It’s time, ‘bye George
As we first proposed a few years ago, we still think the time is right for the Cherokee School District to change the name of Cherokee Washington High School (WHS) to, simply and pleasantly, Cherokee High School (CHS).
That’s what this community properly decided when we built the new Cherokee Middle School 18 years ago, even after several reputable names were bandied about as possible namesakes for the new junior high educational facility. And with a new elementary school planned, along with renovations at the high school, the time is right. Right?
For too many years, many outsiders have derided the fact Cherokee mysteriously calls its lone high school “Washington High School,” named after this nation’s first President, George Washington.
Back in the day when the names of dead Presidents were the trendy thing to use for any and all public facilities, streets, highways and U.S. currency, such usage made us feel patriotic and really good about ourselves, while simultaneously paying homage to some of our great forefathers.
Through history, many larger cities with multiple high schools have invoked dead Presidents’ names simply for identification (Des Moines Roosevelt, Des Moines Lincoln, Cedar Rapids Washington).
And even in Cherokee, that example was followed many years ago with the naming of the Lincoln, Webster, Garfield and Roosevelt elementary buildings, and the former Wilson High School (changed to Washington High after the new school was built).
But as history unfolds and the names of those so deserving either grow or dwindle in importance, it becomes readily apparent that we simply cut to the chase and say, “It is what it is.”
Cherokee Middle School. Cherokee High School. Now, those names are hard to screw up, and right away, you know what and where they are.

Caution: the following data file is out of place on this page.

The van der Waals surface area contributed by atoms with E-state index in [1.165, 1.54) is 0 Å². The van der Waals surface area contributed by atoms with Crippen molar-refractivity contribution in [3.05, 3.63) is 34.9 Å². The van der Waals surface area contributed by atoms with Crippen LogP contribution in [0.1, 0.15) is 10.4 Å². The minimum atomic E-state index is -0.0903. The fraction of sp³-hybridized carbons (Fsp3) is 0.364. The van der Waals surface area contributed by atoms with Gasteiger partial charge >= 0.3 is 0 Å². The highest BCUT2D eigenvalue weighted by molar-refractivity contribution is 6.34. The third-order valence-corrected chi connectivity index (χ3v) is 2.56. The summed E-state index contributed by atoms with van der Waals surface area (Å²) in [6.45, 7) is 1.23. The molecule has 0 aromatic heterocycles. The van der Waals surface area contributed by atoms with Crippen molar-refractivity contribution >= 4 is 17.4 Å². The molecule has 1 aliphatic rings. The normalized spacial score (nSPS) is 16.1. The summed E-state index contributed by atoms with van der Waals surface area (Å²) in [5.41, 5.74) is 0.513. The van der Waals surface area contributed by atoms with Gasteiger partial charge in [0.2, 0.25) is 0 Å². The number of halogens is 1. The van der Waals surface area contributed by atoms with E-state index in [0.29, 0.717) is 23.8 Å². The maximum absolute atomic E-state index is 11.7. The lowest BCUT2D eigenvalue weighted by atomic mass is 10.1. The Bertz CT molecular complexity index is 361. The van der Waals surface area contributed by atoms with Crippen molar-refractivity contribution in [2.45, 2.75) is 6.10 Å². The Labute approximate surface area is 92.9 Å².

And while we’re at it, now’s the time to shed Roosevelt Elementary School and make it Cherokee Elementary School. There is but one, after all.
The fact that we today remain Cherokee Washington High School also has long been a source of error and folly for groups like the Iowa High School Athletic Association (IHSAA) and Iowa Girls High School Athletic Union (IGHSAU), who debate each athletic season if Our School should be listed in the Cs or in the Ws in the many and various publications.
Back in the day when this community also boasted the proud traditions of Cherokee Immaculate Conception High School, the name Cherokee Washington High School served as a distinction between the two schools.
But, not any more.
To change a school’s name, all the sitting school board would have to do is vote in favor of the change. Motion, second, all those in favor say, “Aye.” Opposed? “Nay.” Whammo. Problem solved.
There’s no need for a spendy budget, consultants, studies, committees, administrative bias, state or federal approval, or archaeological digs.
Cherokee High School. How sweet the sound.